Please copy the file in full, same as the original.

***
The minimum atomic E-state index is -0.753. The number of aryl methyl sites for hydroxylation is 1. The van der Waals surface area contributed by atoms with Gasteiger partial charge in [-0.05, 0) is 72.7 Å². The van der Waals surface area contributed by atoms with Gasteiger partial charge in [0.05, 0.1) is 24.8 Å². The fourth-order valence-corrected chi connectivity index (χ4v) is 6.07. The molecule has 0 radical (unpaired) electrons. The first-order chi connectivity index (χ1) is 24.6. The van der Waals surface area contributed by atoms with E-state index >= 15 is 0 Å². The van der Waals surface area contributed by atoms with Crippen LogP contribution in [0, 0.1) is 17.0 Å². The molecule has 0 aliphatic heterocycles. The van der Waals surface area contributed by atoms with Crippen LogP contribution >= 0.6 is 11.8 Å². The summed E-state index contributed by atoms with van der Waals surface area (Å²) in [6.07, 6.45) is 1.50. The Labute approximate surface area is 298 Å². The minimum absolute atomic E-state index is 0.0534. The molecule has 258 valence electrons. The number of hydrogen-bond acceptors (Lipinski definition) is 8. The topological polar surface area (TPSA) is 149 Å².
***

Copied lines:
The minimum atomic E-state index is -0.753. The number of aryl methyl sites for hydroxylation is 1. The van der Waals surface area contributed by atoms with Gasteiger partial charge in [-0.05, 0) is 72.7 Å². The van der Waals surface area contributed by atoms with Gasteiger partial charge in [0.05, 0.1) is 24.8 Å². The fourth-order valence-corrected chi connectivity index (χ4v) is 6.07. The molecule has 0 radical (unpaired) electrons. The first-order chi connectivity index (χ1) is 24.6. The van der Waals surface area contributed by atoms with E-state index >= 15 is 0 Å². The van der Waals surface area contributed by atoms with Crippen LogP contribution in [0, 0.1) is 17.0 Å². The molecule has 0 aliphatic heterocycles. The van der Waals surface area contributed by atoms with Crippen LogP contribution >= 0.6 is 11.8 Å². The summed E-state index contributed by atoms with van der Waals surface area (Å²) in [6.07, 6.45) is 1.50. The Labute approximate surface area is 298 Å². The minimum absolute atomic E-state index is 0.0534. The molecule has 258 valence electrons. The number of hydrogen-bond acceptors (Lipinski definition) is 8. The topological polar surface area (TPSA) is 149 Å².